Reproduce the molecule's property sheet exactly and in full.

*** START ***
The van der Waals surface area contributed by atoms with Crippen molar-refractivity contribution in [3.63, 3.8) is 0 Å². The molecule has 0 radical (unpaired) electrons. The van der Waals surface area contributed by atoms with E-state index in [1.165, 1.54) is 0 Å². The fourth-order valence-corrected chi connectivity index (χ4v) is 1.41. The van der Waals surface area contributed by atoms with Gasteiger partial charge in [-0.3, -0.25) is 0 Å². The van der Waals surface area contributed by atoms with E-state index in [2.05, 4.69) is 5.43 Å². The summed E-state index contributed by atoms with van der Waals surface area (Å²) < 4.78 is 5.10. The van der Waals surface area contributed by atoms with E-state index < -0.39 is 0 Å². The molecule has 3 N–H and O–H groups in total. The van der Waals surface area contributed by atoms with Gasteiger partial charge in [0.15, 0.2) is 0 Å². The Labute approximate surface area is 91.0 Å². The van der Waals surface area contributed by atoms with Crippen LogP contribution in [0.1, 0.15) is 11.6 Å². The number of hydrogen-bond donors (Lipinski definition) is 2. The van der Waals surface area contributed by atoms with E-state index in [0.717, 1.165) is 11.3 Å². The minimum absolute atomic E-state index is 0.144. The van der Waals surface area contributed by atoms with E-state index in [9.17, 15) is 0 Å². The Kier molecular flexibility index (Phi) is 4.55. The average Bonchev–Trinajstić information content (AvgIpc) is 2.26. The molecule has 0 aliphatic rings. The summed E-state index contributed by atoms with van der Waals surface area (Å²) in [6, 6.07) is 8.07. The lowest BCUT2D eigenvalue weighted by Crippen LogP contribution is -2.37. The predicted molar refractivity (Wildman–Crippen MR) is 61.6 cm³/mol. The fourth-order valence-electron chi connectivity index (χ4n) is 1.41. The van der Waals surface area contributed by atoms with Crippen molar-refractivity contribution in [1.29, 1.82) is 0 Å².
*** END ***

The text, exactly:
The van der Waals surface area contributed by atoms with Crippen molar-refractivity contribution in [3.63, 3.8) is 0 Å². The molecule has 0 radical (unpaired) electrons. The van der Waals surface area contributed by atoms with E-state index in [1.165, 1.54) is 0 Å². The fourth-order valence-corrected chi connectivity index (χ4v) is 1.41. The van der Waals surface area contributed by atoms with Gasteiger partial charge in [-0.3, -0.25) is 0 Å². The van der Waals surface area contributed by atoms with E-state index in [2.05, 4.69) is 5.43 Å². The summed E-state index contributed by atoms with van der Waals surface area (Å²) < 4.78 is 5.10. The van der Waals surface area contributed by atoms with E-state index < -0.39 is 0 Å². The molecule has 3 N–H and O–H groups in total. The van der Waals surface area contributed by atoms with Gasteiger partial charge in [0.15, 0.2) is 0 Å². The Labute approximate surface area is 91.0 Å². The van der Waals surface area contributed by atoms with Crippen LogP contribution in [0.1, 0.15) is 11.6 Å². The number of hydrogen-bond donors (Lipinski definition) is 2. The van der Waals surface area contributed by atoms with E-state index in [0.717, 1.165) is 11.3 Å². The minimum absolute atomic E-state index is 0.144. The van der Waals surface area contributed by atoms with E-state index in [9.17, 15) is 0 Å². The Kier molecular flexibility index (Phi) is 4.55. The average Bonchev–Trinajstić information content (AvgIpc) is 2.26. The molecule has 0 aliphatic rings. The summed E-state index contributed by atoms with van der Waals surface area (Å²) in [6, 6.07) is 8.07. The lowest BCUT2D eigenvalue weighted by Crippen LogP contribution is -2.37. The predicted molar refractivity (Wildman–Crippen MR) is 61.6 cm³/mol. The fourth-order valence-electron chi connectivity index (χ4n) is 1.41. The van der Waals surface area contributed by atoms with Crippen molar-refractivity contribution in [1.29, 1.82) is 0 Å².